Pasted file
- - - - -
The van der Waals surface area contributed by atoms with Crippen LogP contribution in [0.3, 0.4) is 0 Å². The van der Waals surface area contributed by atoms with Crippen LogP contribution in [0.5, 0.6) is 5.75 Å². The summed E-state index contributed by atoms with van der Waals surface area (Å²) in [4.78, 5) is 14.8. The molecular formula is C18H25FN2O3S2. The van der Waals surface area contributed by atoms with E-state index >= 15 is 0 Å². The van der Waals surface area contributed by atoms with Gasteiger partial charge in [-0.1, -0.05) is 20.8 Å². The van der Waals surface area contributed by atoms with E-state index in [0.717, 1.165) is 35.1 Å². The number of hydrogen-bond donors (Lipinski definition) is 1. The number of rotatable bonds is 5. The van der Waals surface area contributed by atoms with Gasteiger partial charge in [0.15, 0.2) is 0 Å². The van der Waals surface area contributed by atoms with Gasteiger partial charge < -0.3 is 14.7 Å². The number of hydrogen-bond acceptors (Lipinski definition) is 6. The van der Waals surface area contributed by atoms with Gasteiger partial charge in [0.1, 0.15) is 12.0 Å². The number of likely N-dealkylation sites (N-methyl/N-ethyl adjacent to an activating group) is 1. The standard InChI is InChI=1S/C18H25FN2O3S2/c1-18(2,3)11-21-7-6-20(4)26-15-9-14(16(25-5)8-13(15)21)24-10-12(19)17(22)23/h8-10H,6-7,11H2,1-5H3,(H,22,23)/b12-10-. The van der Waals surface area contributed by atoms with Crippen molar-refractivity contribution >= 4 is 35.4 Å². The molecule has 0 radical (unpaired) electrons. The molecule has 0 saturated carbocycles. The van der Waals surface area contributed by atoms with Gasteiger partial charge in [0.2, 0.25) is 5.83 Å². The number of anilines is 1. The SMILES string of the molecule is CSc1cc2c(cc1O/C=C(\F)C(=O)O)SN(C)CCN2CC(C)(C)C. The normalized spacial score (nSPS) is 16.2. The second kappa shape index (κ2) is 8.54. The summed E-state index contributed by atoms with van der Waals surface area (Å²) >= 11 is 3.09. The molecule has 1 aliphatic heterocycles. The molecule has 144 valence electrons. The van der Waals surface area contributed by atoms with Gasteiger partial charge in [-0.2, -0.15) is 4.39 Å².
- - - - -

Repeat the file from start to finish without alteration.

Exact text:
The van der Waals surface area contributed by atoms with Crippen LogP contribution in [0.3, 0.4) is 0 Å². The van der Waals surface area contributed by atoms with Crippen LogP contribution in [0.5, 0.6) is 5.75 Å². The summed E-state index contributed by atoms with van der Waals surface area (Å²) in [4.78, 5) is 14.8. The molecular formula is C18H25FN2O3S2. The van der Waals surface area contributed by atoms with E-state index >= 15 is 0 Å². The van der Waals surface area contributed by atoms with Gasteiger partial charge in [-0.1, -0.05) is 20.8 Å². The van der Waals surface area contributed by atoms with E-state index in [0.717, 1.165) is 35.1 Å². The number of hydrogen-bond donors (Lipinski definition) is 1. The number of rotatable bonds is 5. The van der Waals surface area contributed by atoms with Gasteiger partial charge in [0.15, 0.2) is 0 Å². The van der Waals surface area contributed by atoms with Gasteiger partial charge < -0.3 is 14.7 Å². The number of hydrogen-bond acceptors (Lipinski definition) is 6. The van der Waals surface area contributed by atoms with Gasteiger partial charge in [0.1, 0.15) is 12.0 Å². The number of likely N-dealkylation sites (N-methyl/N-ethyl adjacent to an activating group) is 1. The standard InChI is InChI=1S/C18H25FN2O3S2/c1-18(2,3)11-21-7-6-20(4)26-15-9-14(16(25-5)8-13(15)21)24-10-12(19)17(22)23/h8-10H,6-7,11H2,1-5H3,(H,22,23)/b12-10-. The van der Waals surface area contributed by atoms with Crippen molar-refractivity contribution >= 4 is 35.4 Å². The molecule has 0 radical (unpaired) electrons. The molecule has 0 saturated carbocycles. The van der Waals surface area contributed by atoms with Gasteiger partial charge in [0.2, 0.25) is 5.83 Å². The number of anilines is 1. The SMILES string of the molecule is CSc1cc2c(cc1O/C=C(\F)C(=O)O)SN(C)CCN2CC(C)(C)C. The normalized spacial score (nSPS) is 16.2. The second kappa shape index (κ2) is 8.54. The summed E-state index contributed by atoms with van der Waals surface area (Å²) >= 11 is 3.09. The molecule has 1 aliphatic heterocycles. The molecule has 144 valence electrons. The van der Waals surface area contributed by atoms with Gasteiger partial charge in [-0.2, -0.15) is 4.39 Å².